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The White House’s top Ukraine official confirms there was a quid pro quo

Tim Morrison tried not to make the president look bad. He failed.

Tim Morrison, National Security Council’s Russia and Europe Director, is escorted to a closed-door deposition, on October 31, 2019 in Washington, D.C.
Mark Wilson/Getty Images

Tim Morrison, the top White House aide for Europe and Russia policy, just placed another log on the roaring impeachment fire threatening to engulf President Donald Trump. The problem, though, is he clearly tried to avoid that exact outcome.

In his testimony to the House Democrat-led impeachment inquiry on Thursday, Morrison backed up what other key witnesses have previously testified to: that Trump tried to strong-arm Ukraine’s president into Trump’s political rivals by withholding US military aid to the country. But Morrison described events in a way that wouldn’t torch the president, trying to make the scheme not seem so bad.

Speaking about a meeting between US ambassador to the EU Gordon Sondland, a Trump donor tasked with leading Ukraine policy, and a top Ukrainian official, Morrison said “my recollection is that Ambassador Sondland’s proposal to [Andrey] Yermak was that it could be sufficient if the new Ukrainian prosecutor general, not President Zelensky, would commit to pursue the Burisma investigation.” William Taylor, the top US diplomat in Ukraine, recounted last week that Sondland said Zelensky had to announce the probe.

Burisma is the Ukrainian gas company where Hunter Biden — Joe’s son — served on the board. Trump and his allies falsely claim that the former vice president used his power to stop a previous investigation into the company to protect his kin. For Sondland to say that US support for Ukraine was contingent upon a commitment to reopen a probe into Burisma, then, is a clear quid pro quo: Look into my rival’s family, and you’ll get your money.

But Morrison made it pretty clear that he wasn’t out to bash Trump.

Tim Morrison is escorted to a closed-door deposition, on October 31, 2019.
Mark Wilson/Getty Images

When discussing the infamous call between Trump and Zelensky on July 25, in which Trump asked his counterpart for a “favor” after a discussion of sending weapons to Ukraine, Morrison held his fire. “I was not concerned that anything illegal was discussed,” he said, adding that, to the best of his recollection, the partial readout of the call released by the White House “accurately and completely reflects the substance of the call.”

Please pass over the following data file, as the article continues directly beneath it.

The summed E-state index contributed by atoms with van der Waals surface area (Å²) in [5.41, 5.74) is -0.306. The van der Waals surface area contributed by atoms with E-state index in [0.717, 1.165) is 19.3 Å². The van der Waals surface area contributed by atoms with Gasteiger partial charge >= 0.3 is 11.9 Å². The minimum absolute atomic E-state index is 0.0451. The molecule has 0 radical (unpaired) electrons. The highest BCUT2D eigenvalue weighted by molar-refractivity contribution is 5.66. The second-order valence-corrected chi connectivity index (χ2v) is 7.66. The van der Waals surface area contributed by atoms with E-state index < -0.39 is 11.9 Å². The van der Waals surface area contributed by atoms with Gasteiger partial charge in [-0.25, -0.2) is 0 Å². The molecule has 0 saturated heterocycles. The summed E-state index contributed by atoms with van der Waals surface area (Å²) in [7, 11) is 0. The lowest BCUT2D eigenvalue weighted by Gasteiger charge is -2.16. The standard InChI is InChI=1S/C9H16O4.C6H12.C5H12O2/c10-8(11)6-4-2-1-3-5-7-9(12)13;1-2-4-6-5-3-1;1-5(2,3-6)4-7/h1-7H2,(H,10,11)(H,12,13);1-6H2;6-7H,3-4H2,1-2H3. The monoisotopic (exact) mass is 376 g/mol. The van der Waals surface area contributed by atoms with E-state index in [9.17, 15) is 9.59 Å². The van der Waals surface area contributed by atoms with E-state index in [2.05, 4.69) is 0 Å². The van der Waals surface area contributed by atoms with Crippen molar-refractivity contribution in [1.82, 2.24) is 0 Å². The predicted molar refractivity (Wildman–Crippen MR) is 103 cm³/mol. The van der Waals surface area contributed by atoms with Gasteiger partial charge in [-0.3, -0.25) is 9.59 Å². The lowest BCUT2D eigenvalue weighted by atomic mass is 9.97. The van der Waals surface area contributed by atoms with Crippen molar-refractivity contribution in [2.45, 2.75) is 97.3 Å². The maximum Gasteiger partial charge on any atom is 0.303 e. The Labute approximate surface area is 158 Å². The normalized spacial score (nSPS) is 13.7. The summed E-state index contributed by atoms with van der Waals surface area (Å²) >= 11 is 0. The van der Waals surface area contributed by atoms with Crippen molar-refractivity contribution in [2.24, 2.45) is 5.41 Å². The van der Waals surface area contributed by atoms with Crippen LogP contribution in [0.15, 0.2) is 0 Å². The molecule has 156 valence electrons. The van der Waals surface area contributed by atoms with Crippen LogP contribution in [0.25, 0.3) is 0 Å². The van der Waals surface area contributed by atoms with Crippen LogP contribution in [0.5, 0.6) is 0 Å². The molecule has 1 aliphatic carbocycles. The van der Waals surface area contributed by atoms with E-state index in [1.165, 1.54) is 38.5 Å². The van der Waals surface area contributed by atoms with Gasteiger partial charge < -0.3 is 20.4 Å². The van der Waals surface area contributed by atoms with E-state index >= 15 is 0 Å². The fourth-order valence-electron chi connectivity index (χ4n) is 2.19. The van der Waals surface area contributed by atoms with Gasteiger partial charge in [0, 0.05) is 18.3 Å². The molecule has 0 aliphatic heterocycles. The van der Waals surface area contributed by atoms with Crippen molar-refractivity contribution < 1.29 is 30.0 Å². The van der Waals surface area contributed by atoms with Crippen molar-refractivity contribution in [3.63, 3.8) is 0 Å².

Morrison, who announced Wednesday that he would soon leave the White House, also said he “promptly” told White House lawyers about the call, fearing that if it were to become public, it would fuel partisan tensions and thereby jeopardize US-Ukraine relations.

Whether or not Trump did anything “illegal” isn’t the point, though. Pressuring a foreign government to investigate a domestic political rival could easily be seen as an abuse of power — an infraction many Democrats believe is an impeachable offense. Morrison, then, may have tried to protect the president, but he only ended up making matters worse.

As Morrison testified, the House voted Thursday to officially open an impeachment inquiry largely along partisan lines, which means there will soon be public hearings that could air all of the president’s dirty laundry on live television.

Morrison didn’t want his testimony to hurt Trump. It did.

Rumors swirled for days that Morrison would back up last week’s testimony by Taylor, who himself laid out a clear quid pro quo between Washington and Kyiv. Morrison did, in fact, corroborate Taylor’s account.

Taylor cited Morrison 15 times in his opening statement, noting they had conveyed their mutual concern at the unfolding Ukraine scheme.

“I can confirm that the substance of his statement, as it relates to conversations he and I had, is accurate,” Morrison told investigators. However, Morrison noted two differences.

First, in Taylor’s telling, Sondland had relayed to Yermak that President Zelensky would have to be the one to publicly announce the opening of a Burisma probe; in Morrison’s accounting, Ukraine’s top prosecutor making the announcement would have been enough to satisfy Trump’s request.

Second, Morrison noted that he met a top Ukrainian official in a hotel business center, not a hotel room, as Taylor recounted.

Those disparities are worth noting, but they don’t change the fundamental nature of Morrison and Taylor’s accounts. That’s bad news for Trump, as testimony after testimony has only gotten worse for the president.

Sondland has told lawmakers that the Trump-led pressure campaign amounted to a quid pro quo. And Lt. Col. Alexander Vindman, who works in the White House on Ukraine policy and was also on the July 25 call, told Congress on Tuesday that a Trump-Zelensky meeting and the military support were “contingent” on Kyiv initiating those investigations.

Republicans have resorted to claiming Democrats aren’t following the right impeachment procedure instead of defending Trump on the merits of his case. And there’s one good reason for that: He doesn’t have a strong case as a parade of administration insiders say the president did something wrong.

These people put their jobs on the line to tell the truth, as Morrison’s imminent departure from the White House indicates. But Trump may also end up in danger of losing his.

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